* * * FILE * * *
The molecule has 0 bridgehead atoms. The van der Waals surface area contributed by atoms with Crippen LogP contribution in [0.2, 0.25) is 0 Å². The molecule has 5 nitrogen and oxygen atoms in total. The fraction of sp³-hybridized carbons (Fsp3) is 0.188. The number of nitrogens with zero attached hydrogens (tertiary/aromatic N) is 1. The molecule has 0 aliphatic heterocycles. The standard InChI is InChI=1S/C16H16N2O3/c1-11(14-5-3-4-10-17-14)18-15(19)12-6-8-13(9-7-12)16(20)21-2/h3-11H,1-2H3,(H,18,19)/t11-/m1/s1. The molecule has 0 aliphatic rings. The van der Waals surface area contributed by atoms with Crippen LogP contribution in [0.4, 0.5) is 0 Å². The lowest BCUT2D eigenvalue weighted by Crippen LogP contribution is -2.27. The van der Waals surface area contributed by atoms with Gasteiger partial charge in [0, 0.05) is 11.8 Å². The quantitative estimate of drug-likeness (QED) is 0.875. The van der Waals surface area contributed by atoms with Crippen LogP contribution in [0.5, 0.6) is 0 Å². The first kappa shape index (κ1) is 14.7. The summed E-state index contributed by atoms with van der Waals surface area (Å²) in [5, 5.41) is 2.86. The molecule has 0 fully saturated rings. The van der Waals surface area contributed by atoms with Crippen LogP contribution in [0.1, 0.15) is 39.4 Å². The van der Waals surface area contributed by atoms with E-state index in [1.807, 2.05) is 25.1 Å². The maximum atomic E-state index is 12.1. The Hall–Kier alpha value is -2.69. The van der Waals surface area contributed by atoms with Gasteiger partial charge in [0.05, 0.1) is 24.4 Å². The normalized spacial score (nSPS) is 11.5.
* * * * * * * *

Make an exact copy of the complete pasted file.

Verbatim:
The molecule has 0 bridgehead atoms. The van der Waals surface area contributed by atoms with Crippen LogP contribution in [0.2, 0.25) is 0 Å². The molecule has 5 nitrogen and oxygen atoms in total. The fraction of sp³-hybridized carbons (Fsp3) is 0.188. The number of nitrogens with zero attached hydrogens (tertiary/aromatic N) is 1. The molecule has 0 aliphatic heterocycles. The standard InChI is InChI=1S/C16H16N2O3/c1-11(14-5-3-4-10-17-14)18-15(19)12-6-8-13(9-7-12)16(20)21-2/h3-11H,1-2H3,(H,18,19)/t11-/m1/s1. The molecule has 0 aliphatic rings. The van der Waals surface area contributed by atoms with Crippen LogP contribution in [0.4, 0.5) is 0 Å². The lowest BCUT2D eigenvalue weighted by Crippen LogP contribution is -2.27. The van der Waals surface area contributed by atoms with Gasteiger partial charge in [0, 0.05) is 11.8 Å². The quantitative estimate of drug-likeness (QED) is 0.875. The van der Waals surface area contributed by atoms with Crippen LogP contribution in [0.5, 0.6) is 0 Å². The first kappa shape index (κ1) is 14.7. The summed E-state index contributed by atoms with van der Waals surface area (Å²) in [5, 5.41) is 2.86. The molecule has 0 fully saturated rings. The van der Waals surface area contributed by atoms with Crippen LogP contribution in [0.1, 0.15) is 39.4 Å². The van der Waals surface area contributed by atoms with E-state index in [1.807, 2.05) is 25.1 Å². The maximum atomic E-state index is 12.1. The Hall–Kier alpha value is -2.69. The van der Waals surface area contributed by atoms with Gasteiger partial charge in [0.05, 0.1) is 24.4 Å². The normalized spacial score (nSPS) is 11.5.